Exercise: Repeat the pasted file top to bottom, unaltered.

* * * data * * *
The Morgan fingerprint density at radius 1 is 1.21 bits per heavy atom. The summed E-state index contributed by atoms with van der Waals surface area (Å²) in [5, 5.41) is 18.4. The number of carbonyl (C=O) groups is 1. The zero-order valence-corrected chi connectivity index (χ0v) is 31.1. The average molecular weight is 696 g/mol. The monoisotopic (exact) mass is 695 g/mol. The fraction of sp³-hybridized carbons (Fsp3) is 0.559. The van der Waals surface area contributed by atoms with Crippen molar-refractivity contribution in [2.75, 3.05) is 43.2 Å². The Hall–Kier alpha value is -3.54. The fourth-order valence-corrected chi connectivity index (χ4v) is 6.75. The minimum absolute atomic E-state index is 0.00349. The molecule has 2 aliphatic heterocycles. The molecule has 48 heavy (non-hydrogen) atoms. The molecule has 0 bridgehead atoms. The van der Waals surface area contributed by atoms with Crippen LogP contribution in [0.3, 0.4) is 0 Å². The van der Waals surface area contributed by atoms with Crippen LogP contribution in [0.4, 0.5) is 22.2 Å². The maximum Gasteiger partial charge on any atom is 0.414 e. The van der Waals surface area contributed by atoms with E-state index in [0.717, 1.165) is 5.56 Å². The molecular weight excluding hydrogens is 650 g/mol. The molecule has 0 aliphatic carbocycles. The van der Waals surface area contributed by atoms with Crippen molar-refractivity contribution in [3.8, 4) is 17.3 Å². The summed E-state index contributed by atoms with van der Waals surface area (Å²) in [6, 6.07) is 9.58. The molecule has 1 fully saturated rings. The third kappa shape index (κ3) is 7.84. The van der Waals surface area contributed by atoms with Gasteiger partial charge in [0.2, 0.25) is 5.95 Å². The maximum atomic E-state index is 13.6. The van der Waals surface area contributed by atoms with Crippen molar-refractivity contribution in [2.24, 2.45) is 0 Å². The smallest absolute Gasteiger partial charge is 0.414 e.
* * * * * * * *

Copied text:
The Morgan fingerprint density at radius 1 is 1.21 bits per heavy atom. The summed E-state index contributed by atoms with van der Waals surface area (Å²) in [5, 5.41) is 18.4. The number of carbonyl (C=O) groups is 1. The zero-order valence-corrected chi connectivity index (χ0v) is 31.1. The average molecular weight is 696 g/mol. The monoisotopic (exact) mass is 695 g/mol. The fraction of sp³-hybridized carbons (Fsp3) is 0.559. The van der Waals surface area contributed by atoms with Crippen molar-refractivity contribution in [2.75, 3.05) is 43.2 Å². The Hall–Kier alpha value is -3.54. The fourth-order valence-corrected chi connectivity index (χ4v) is 6.75. The minimum absolute atomic E-state index is 0.00349. The molecule has 2 aliphatic heterocycles. The molecule has 48 heavy (non-hydrogen) atoms. The molecule has 0 bridgehead atoms. The van der Waals surface area contributed by atoms with Crippen LogP contribution in [0.3, 0.4) is 0 Å². The van der Waals surface area contributed by atoms with Crippen LogP contribution in [0.4, 0.5) is 22.2 Å². The maximum Gasteiger partial charge on any atom is 0.414 e. The van der Waals surface area contributed by atoms with E-state index in [0.717, 1.165) is 5.56 Å². The molecular weight excluding hydrogens is 650 g/mol. The molecule has 0 aliphatic carbocycles. The van der Waals surface area contributed by atoms with Crippen molar-refractivity contribution in [3.8, 4) is 17.3 Å². The summed E-state index contributed by atoms with van der Waals surface area (Å²) in [6, 6.07) is 9.58. The molecule has 1 fully saturated rings. The third kappa shape index (κ3) is 7.84. The van der Waals surface area contributed by atoms with Gasteiger partial charge in [0.2, 0.25) is 5.95 Å². The maximum atomic E-state index is 13.6. The van der Waals surface area contributed by atoms with Crippen molar-refractivity contribution in [2.24, 2.45) is 0 Å². The smallest absolute Gasteiger partial charge is 0.414 e.